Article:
The Myth of the Level Playing Field

Why we still don’t have a woman in the White House or Chairing the Board

imagesDuring a recent speaking engagement at a well-known business school I was proudly informed by a university executive that he had recruited mainly women to his team. He clearly expected a pat on the back. I asked him how many women there were on the university executive committee – the answer was none. I was told not to worry, things were getting better and it was just a matter of time.

Because we see women running large companies and leading governments it’s easy to believe that women in positions of senior leadership is a non- issue. The playing field is now level and it’s just a matter of time before we get a balance of men and women at the top of organizations.

A level playing field is a concept about fairness. Not that every player has an equal chance to succeed, but that they all play by the same set of rules and have an equal ability to compete. In post-feminist 2010 many think that women and men have an equal ability to compete for the top jobs. If that’s the case, how come we still have so few women setting strategy and making decisions at the top of organizations?

Currently, whether it’s government, academia, non-profit or for-profit organizations, men are making most of the decisions. In North America around 85 percent of board and corporate officer positions are held by men in the top 500 companies. In the top 300 European companies, men hold around 90 percent of board director positions. The picture is little different in government and academia.

If the organizational playing field is level, why are the numbers of women in top jobs growing at a glacial rate, or not growing at all? The old arguments of not enough women in the executive pipeline, women not being genetically programmed to lead, and men being more committed and ambitious for power, no longer hold water.

Research reveals a global trend in the growing educational advantage of women achieving qualifications that should position them well for senior positions. Research also shows that men and women differ little in the traits and abilities that are most relevant to good leadership. And further,  that there is no difference between men and women being committed to their companies, and that the desire for power is equally strong between the sexes (even though men and women may manifest that power in different ways).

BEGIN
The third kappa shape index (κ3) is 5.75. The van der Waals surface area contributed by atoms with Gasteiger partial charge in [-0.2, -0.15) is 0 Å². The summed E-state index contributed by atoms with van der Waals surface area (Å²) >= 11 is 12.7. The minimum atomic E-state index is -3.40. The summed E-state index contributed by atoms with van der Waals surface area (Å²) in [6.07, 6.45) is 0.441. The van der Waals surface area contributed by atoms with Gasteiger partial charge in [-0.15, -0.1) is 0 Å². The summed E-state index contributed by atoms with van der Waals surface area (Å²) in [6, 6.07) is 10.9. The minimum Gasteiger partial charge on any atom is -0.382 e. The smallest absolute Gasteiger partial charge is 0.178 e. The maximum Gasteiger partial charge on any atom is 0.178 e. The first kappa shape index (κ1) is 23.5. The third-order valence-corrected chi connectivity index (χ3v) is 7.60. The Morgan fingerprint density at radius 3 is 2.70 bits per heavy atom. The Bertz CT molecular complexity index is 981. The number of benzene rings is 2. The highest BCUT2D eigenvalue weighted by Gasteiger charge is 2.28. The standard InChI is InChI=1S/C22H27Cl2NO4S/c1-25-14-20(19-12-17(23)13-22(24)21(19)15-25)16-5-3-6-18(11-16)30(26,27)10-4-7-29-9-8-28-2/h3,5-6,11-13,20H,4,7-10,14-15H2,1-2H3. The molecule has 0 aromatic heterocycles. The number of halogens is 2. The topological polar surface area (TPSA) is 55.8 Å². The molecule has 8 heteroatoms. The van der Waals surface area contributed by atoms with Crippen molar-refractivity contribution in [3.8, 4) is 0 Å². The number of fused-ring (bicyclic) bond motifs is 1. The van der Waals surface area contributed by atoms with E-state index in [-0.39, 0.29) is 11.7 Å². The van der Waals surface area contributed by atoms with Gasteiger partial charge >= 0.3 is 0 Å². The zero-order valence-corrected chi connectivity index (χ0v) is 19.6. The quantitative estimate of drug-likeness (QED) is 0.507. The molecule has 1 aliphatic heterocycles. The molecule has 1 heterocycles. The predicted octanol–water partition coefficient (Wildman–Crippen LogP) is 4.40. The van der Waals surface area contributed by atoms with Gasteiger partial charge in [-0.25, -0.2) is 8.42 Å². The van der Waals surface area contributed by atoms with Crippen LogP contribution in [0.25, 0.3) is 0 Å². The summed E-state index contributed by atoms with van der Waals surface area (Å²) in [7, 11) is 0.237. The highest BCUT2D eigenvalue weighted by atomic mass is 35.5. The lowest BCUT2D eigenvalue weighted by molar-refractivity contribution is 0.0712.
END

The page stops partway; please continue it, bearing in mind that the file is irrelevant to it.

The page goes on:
As to it being simply a matter of time – Catalyst, a research organization that works to ensure women’s advancement in the workplace, estimates that at the current rate of change it would take women at least another 47 years to reach parity with men as corporate officers of Fortune 500 companies. If the playing field is level, why must it take so long?

It’s true that women and men who compete for positions of senior leadership in organizations are subject to the same rules. The reason this doesn’t create a level playing field is that women do not have an equal ability to compete within these rules.

In my book, Unwritten Rules: What Women Need To Know About Leading In Today’s Organizations I talk in some depth about how the rules of senior leadership favor men and disadvantage women. I am confident that one day we will see a woman in the White House and see more women chairing boards. But not before we either change the rules to create a true level playing field or become even more skilled at recognizing the rules and succeeding within them.


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